The most recent UN Human development report completely ignored 10 Small Island Developing States and left them unranked. Small islands have been asking for increased recognition for many years. Small islands have been asking for increased recognition for many years. The reality is that small islands are at real risk of falling between the cracks of international development architecture.
But we refuse to just disappear. We have a right to exist as nations. We speak eloquently of human rights. Indeed, some have appointed themselves as champions of human rights. This is all well and good. But what about our right to exist as a people, as a country, as a nation? When some make decisions or pursue obstinately principles to maintain their own economic targets and interests at the detriment of the wider community of nations are they not creating conditions for whole nations to disappear from the face of the earth? Is that not another form of crime against humanity?
Despite the challenges, we still believe that a corner can be turned. All economies can make huge efficiency gains by reducing dependence on fossil fuels. Small islands’ vulnerability is in large part exacerbated by dependence on fossil fuels. Our next challenge is the transformation of our economy from one depending on fossil fuels to one which embraces more sustainable forms of energy, such as renewable energy. We are currently planning to put in place a number of wind turbines in our country Seychelles,, and we are exploring a number of options for solar energy.
Many other small developing countries are serious about tapping into alternative sources of energy. But we are hampered in our efforts by financial constraints and access to cheap finance. Investment in solar and other alternative sources of energy should be funded, as a matter of priority, by rich industrialized nations.. With the money they have acquired through polluting and destroying the earth's atmosphere, they could help smaller developing countries to implement those technologies. They should help address water constraints, stop the spread of deforestation, introduce clean energy and, as a result, improve the daily life of our people, and secure the survival and well-being of future generations.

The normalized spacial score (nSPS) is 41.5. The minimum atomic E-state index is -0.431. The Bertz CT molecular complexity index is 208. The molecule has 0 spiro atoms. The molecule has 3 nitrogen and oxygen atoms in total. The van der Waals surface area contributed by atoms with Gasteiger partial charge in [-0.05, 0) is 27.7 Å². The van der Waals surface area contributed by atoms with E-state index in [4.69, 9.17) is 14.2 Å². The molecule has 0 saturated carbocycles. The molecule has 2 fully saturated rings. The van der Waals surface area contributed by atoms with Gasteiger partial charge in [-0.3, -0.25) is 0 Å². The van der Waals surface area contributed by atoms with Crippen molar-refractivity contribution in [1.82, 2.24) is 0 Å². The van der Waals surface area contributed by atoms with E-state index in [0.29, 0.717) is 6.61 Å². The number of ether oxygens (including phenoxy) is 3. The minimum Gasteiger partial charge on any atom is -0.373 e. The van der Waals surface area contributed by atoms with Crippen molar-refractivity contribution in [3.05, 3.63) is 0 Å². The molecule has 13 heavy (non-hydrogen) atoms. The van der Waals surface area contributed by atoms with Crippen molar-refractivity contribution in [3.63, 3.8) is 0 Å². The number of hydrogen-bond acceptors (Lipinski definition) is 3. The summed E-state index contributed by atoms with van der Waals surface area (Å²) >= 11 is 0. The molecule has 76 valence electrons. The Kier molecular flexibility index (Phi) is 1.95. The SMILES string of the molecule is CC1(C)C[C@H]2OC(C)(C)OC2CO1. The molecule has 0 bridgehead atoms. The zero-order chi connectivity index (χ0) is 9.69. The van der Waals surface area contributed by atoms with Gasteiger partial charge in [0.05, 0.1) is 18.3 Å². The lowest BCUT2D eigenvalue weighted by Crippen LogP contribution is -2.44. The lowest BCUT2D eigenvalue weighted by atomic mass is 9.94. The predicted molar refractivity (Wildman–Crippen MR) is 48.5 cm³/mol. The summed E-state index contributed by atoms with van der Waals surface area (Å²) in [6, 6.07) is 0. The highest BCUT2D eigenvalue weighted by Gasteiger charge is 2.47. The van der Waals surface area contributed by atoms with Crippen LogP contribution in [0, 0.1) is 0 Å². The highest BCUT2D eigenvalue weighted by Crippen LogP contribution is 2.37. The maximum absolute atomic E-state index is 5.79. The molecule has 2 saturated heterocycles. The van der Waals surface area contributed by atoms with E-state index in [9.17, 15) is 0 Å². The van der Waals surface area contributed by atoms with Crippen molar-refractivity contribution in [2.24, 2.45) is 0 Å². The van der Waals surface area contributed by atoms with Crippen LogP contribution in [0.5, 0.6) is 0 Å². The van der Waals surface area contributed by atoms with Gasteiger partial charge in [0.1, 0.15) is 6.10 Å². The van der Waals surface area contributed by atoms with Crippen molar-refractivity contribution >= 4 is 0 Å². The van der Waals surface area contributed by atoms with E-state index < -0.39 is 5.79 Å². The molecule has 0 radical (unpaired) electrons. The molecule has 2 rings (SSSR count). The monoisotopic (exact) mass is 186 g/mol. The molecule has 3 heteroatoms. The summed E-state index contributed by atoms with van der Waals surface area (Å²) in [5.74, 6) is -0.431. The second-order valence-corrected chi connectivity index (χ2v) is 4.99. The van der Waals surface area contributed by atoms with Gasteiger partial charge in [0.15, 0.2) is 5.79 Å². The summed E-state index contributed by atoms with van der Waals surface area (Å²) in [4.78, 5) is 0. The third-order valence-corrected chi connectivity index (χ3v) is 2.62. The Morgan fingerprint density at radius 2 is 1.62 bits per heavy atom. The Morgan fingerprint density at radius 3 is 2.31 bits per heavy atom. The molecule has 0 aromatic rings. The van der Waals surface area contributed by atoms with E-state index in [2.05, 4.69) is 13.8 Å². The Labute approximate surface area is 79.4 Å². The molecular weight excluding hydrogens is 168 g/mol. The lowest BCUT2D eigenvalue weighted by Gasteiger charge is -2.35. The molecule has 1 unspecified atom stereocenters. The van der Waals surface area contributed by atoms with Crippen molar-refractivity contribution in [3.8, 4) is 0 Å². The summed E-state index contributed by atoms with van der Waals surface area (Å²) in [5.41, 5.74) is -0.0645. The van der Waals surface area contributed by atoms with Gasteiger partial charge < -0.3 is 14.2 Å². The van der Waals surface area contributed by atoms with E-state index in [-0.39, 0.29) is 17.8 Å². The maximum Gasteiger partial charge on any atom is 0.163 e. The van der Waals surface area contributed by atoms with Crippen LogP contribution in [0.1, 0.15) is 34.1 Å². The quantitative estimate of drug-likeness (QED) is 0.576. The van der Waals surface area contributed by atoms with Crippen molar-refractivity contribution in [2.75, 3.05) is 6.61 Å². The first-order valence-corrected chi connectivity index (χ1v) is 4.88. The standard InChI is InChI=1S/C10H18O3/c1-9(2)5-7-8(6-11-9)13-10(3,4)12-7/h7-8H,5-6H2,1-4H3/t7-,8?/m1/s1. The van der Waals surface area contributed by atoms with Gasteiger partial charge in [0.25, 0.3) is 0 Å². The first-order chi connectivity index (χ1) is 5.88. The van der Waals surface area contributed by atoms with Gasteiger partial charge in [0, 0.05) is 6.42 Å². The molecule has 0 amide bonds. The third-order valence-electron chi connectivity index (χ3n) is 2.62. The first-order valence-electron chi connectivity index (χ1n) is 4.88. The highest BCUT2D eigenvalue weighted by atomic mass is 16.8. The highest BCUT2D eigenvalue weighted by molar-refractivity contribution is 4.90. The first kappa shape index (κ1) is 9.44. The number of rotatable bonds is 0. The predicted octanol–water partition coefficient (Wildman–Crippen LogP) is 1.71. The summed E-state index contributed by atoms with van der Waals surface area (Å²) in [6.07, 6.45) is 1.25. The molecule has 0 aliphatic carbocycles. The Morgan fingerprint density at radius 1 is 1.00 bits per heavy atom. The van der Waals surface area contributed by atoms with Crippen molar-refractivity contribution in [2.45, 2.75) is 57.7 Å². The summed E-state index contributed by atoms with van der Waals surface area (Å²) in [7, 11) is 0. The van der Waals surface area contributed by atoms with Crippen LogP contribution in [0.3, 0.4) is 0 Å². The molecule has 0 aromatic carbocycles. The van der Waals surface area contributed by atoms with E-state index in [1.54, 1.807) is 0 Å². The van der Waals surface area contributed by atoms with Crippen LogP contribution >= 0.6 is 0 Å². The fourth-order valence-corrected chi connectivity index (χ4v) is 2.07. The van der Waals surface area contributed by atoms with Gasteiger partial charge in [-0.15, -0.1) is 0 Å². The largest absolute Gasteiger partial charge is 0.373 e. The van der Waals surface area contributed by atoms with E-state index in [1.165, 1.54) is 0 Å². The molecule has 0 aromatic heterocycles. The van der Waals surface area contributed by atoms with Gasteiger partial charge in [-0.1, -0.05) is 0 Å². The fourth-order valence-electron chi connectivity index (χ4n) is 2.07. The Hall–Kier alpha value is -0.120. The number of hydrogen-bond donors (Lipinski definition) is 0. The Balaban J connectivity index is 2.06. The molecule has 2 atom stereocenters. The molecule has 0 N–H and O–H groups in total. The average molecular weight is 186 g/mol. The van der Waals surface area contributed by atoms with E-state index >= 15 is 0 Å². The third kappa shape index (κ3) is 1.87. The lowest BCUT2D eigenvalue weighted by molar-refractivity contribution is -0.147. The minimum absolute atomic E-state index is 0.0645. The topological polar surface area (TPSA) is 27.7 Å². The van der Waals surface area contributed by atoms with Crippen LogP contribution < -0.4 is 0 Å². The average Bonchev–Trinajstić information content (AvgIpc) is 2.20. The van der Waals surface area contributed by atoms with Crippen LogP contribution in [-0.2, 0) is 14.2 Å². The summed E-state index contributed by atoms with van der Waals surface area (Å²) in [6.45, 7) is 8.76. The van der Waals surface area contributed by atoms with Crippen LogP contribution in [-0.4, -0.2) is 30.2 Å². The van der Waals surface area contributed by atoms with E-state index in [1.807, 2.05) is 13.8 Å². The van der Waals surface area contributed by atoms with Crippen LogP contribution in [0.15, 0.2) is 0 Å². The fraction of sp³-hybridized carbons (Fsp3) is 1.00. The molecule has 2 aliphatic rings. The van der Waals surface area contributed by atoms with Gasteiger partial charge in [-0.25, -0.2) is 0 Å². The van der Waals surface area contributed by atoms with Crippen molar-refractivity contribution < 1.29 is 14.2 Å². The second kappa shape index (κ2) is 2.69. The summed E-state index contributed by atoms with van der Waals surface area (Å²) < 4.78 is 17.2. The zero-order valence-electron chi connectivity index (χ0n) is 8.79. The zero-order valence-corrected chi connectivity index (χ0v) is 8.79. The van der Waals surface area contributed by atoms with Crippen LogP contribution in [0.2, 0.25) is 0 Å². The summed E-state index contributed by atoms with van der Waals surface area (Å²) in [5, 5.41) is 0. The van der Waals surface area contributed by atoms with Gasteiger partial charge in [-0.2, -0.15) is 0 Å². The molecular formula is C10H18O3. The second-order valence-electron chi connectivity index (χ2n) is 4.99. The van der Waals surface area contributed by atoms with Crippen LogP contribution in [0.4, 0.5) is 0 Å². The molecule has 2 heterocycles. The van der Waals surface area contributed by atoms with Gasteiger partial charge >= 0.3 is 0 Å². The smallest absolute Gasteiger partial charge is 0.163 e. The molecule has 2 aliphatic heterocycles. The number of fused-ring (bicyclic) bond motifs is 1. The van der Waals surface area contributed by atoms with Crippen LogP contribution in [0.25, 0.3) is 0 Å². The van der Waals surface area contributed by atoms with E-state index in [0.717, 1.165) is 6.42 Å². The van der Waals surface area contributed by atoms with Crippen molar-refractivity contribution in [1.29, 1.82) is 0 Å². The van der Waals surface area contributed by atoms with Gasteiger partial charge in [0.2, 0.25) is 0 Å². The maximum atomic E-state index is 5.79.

The Delhi Sustainable Development Summit is an example of the drive that can be generated from within the developing world. It should become the DAVOS of the developing world! In this summit we can bridge the gap between promises and pledges and achievable action. We can breach the inertia. We can drive sustainable development. We can address climate change without affecting the economies of the developing nations.
India has achieved phenomenal growth in recent years which is also driving the world economy. It has assumed the mantle of an economic giant with grace and humility. Seychelles is proud to be able to stand with India as it strides across these new frontiers.
Renewable energy is the next frontier which can transform the world economy. India has pioneered several innovations in renewable energy, water resources management and sustainable agriculture, to name a few, and is today poised to sustain its growth potential through technologies and practices that are sustainable.
In Delhi, we can sense that the solution to climate change does not need to be a zero-sum game. We can sense that it does not need to be an ideological fight which pitches developed countries against developing nations. We sense that it does not need to be about big countries and small countries.
It is about people. It is about humanity. We still hope and we still believe.
Thank you for your attention.